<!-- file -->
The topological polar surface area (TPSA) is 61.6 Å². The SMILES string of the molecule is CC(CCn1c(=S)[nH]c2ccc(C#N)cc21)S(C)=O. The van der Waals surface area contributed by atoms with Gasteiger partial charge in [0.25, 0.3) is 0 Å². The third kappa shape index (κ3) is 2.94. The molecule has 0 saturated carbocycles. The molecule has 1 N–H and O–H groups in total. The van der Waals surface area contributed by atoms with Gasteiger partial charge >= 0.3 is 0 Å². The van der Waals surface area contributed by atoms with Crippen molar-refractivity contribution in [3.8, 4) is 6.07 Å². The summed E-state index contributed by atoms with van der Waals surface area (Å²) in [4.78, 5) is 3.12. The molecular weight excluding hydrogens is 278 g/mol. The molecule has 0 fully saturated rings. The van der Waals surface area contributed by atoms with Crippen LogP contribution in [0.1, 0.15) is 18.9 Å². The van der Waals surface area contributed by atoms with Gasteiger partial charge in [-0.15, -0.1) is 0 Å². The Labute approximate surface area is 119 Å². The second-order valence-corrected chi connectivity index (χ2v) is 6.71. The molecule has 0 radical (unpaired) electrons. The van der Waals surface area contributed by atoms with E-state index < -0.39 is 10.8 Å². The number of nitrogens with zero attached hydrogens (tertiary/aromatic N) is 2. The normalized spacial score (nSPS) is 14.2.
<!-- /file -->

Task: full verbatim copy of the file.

The topological polar surface area (TPSA) is 61.6 Å². The SMILES string of the molecule is CC(CCn1c(=S)[nH]c2ccc(C#N)cc21)S(C)=O. The van der Waals surface area contributed by atoms with Gasteiger partial charge in [0.25, 0.3) is 0 Å². The third kappa shape index (κ3) is 2.94. The molecule has 0 saturated carbocycles. The molecule has 1 N–H and O–H groups in total. The van der Waals surface area contributed by atoms with Gasteiger partial charge >= 0.3 is 0 Å². The van der Waals surface area contributed by atoms with Crippen molar-refractivity contribution in [3.8, 4) is 6.07 Å². The summed E-state index contributed by atoms with van der Waals surface area (Å²) in [4.78, 5) is 3.12. The molecular weight excluding hydrogens is 278 g/mol. The molecule has 0 fully saturated rings. The van der Waals surface area contributed by atoms with Crippen LogP contribution in [0.1, 0.15) is 18.9 Å². The van der Waals surface area contributed by atoms with Gasteiger partial charge in [-0.15, -0.1) is 0 Å². The Labute approximate surface area is 119 Å². The second-order valence-corrected chi connectivity index (χ2v) is 6.71. The molecule has 0 radical (unpaired) electrons. The van der Waals surface area contributed by atoms with E-state index < -0.39 is 10.8 Å². The number of nitrogens with zero attached hydrogens (tertiary/aromatic N) is 2. The normalized spacial score (nSPS) is 14.2.